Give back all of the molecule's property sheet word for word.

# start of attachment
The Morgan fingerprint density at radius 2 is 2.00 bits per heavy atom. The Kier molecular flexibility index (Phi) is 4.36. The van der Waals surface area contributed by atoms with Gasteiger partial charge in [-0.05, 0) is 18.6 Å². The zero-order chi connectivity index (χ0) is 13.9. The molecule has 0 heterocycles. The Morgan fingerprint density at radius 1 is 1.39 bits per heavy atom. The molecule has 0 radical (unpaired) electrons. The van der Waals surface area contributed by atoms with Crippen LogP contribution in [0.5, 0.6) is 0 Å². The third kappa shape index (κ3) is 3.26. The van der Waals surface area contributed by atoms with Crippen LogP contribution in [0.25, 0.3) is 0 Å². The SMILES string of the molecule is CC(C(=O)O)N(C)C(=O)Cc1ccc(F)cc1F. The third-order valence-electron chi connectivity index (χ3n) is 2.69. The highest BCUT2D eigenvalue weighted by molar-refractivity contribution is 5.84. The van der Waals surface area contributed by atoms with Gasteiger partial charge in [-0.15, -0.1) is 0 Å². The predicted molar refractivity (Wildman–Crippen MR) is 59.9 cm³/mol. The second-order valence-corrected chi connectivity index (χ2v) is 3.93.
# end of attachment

The Morgan fingerprint density at radius 2 is 2.00 bits per heavy atom. The Kier molecular flexibility index (Phi) is 4.36. The van der Waals surface area contributed by atoms with Gasteiger partial charge in [-0.05, 0) is 18.6 Å². The zero-order chi connectivity index (χ0) is 13.9. The molecule has 0 heterocycles. The Morgan fingerprint density at radius 1 is 1.39 bits per heavy atom. The molecule has 0 radical (unpaired) electrons. The van der Waals surface area contributed by atoms with Crippen LogP contribution in [0.5, 0.6) is 0 Å². The third kappa shape index (κ3) is 3.26. The van der Waals surface area contributed by atoms with Crippen LogP contribution in [0.25, 0.3) is 0 Å². The SMILES string of the molecule is CC(C(=O)O)N(C)C(=O)Cc1ccc(F)cc1F. The third-order valence-electron chi connectivity index (χ3n) is 2.69. The highest BCUT2D eigenvalue weighted by molar-refractivity contribution is 5.84. The van der Waals surface area contributed by atoms with Gasteiger partial charge in [-0.15, -0.1) is 0 Å². The predicted molar refractivity (Wildman–Crippen MR) is 59.9 cm³/mol. The second-order valence-corrected chi connectivity index (χ2v) is 3.93.